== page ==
Benro Travel Angel v. Gitzo Traveler

I spent some time this weekend in B&H looking at tripods.  You may have seen the ad campaign by Benro promoting their new Travel Angel line.  Benro is a major Chinese manufacturer of tripods.  The Travel Angel is their high-end product which directly targets Gitzo’s Traveler line.

Gitzo created the first Traveler with legs that can rotate 180 degrees on their hinge to collapse over the tripod head.  So, instead to the tripod head sticking out, adding additional length to the collapsed tripod, it is tucked away between the legs.  It’s a great idea.  Now, Benro’s Travel Angel does the same thing.

Both Gitzo & Benro have several models in their lines.  But, the real comparison is between Gitzo’s GT1541T and Benro’s TRCB169.

gitzo-benro1

Gitzo GT1541T

Folded Length: 16.1″

Load Capacity: 17.6 lbs

Weight: 2.1 lbs

Max Height: 52.8″

6-Layer Carbon Fiber

Tripod Head: Not included

B&H Price: $575

gitzo-benro2

Benro TRCB169

Folded Length: 14″

Load Capacity: 17.6 lbs

Weight: 2.2 lbs

Max Height: 58.3″

8-Layer Carbon Fiber

Tripod Head: Not included

B&H Price: $334

My Impressions:

I have had several Manfrottos over the years all with flip-lever locks.  I like flip-locks.  I had a bad experience with twist-locks years ago and stuck with the flip-lever locks ever since.   Both the Gitzo & Benro have twist-locks.

I started with the Benro first. The weight was very good and the carbon fiber felt solid with a good finish.  Negatives: The leg hinge does not snap in place and it never felt secure.  In fact, the demo model was so loose that one leg swung without any resistance.  One of the sales reps at B&H tightened it with a hex-wrench, but do you normally carry one?  Then, there was the twist-locks.  I hated them!  Every time I adjusted one twist-lock, it loosened the one above directly above it.  I eventually closed the entire tripod and re-tightened all twist-locks to be sure that I started in “best” closed position.  Still, even then, when I opened the entire tripod, one leg always gave.  These twist-locks need to be checked and rechecked before you mount a camera!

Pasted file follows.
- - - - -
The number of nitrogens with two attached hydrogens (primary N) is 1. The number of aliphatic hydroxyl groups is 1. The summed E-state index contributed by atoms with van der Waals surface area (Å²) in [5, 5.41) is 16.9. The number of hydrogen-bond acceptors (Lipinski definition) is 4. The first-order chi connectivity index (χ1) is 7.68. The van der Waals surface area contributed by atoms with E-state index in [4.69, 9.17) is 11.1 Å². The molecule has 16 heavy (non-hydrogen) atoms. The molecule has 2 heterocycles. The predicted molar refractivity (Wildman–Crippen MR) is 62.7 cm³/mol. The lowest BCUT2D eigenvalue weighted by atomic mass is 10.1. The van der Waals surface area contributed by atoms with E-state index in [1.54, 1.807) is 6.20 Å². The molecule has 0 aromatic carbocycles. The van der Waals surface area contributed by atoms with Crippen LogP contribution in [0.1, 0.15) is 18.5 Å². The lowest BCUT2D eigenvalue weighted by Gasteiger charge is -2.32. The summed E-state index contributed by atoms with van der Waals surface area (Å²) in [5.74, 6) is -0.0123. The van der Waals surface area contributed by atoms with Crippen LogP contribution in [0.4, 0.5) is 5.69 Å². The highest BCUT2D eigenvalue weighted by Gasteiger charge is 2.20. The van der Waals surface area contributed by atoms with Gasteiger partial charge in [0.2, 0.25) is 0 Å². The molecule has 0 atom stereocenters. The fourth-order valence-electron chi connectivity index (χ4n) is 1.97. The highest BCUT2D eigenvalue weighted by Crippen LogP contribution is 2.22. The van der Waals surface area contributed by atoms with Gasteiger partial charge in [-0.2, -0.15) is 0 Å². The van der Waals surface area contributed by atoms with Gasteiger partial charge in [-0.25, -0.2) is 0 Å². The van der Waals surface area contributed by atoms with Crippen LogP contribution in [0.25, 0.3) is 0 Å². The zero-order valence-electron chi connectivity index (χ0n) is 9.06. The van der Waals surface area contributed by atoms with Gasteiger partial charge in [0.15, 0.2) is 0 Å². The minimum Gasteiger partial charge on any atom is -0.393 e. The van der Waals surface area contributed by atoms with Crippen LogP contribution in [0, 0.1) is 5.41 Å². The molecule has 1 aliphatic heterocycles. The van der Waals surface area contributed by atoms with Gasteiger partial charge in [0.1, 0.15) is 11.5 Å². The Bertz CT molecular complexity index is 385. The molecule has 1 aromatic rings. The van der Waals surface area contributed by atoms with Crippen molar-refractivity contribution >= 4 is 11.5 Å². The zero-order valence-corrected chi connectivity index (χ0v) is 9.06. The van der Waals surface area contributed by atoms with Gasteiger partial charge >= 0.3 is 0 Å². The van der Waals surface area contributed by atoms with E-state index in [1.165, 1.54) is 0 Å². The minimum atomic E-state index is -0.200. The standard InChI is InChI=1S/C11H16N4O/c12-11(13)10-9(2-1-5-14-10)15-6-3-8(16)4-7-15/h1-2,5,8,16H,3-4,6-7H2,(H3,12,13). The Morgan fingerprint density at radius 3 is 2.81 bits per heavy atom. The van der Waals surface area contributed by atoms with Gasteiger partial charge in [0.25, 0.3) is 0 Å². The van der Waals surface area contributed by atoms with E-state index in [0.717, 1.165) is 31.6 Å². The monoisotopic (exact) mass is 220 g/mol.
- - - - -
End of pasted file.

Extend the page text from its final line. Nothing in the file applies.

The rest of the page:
B&H had a special kit version of the Traveler with a Benro head.  The center column is shorter than the standard TRCB169, so the head is tucked below the folded legs keeping the entire closed length at 14″.  But, I doubt this head could handle the full 17.6 pounds.

I then picked-up the Gitzo. From the first touch, I knew why it cost so much more.  The Gitzo felt lighter but just as solid!  Every part had a superior finish.  Opening one leg, the hinge snapped securely into place!  Adjusting to a wider leg stance is just a matter of sliding the hinge.  And, these twist-locks were completely different.  There was a definite feeling opening the twist-lock and securing the twist-lock.  Once closed, these twist-locks felt secure and did not accidentally open when the twist-lock beneath was adjusted.  Negatives: the price! It is also two-inches longer than the Benro without a tripod head.  However, the closed diameter is actually smaller than the Benro, making the Gitzo easier to fit into a backpack side-mount.

Conclusions:

If you are looking for a carbon fiber travel tripod under $400, take a look at the Benro TRCB169.  At only 14″ closed, the Travel Angel is very portable and can still handle an 18 pound load.  Just be sure to double check ALL twist locks before use.  For the money, the special kit version at B&H may fill the bill.  However, if you can afford it, the Gitzo GT1541T is definitely in a league of its own.

 

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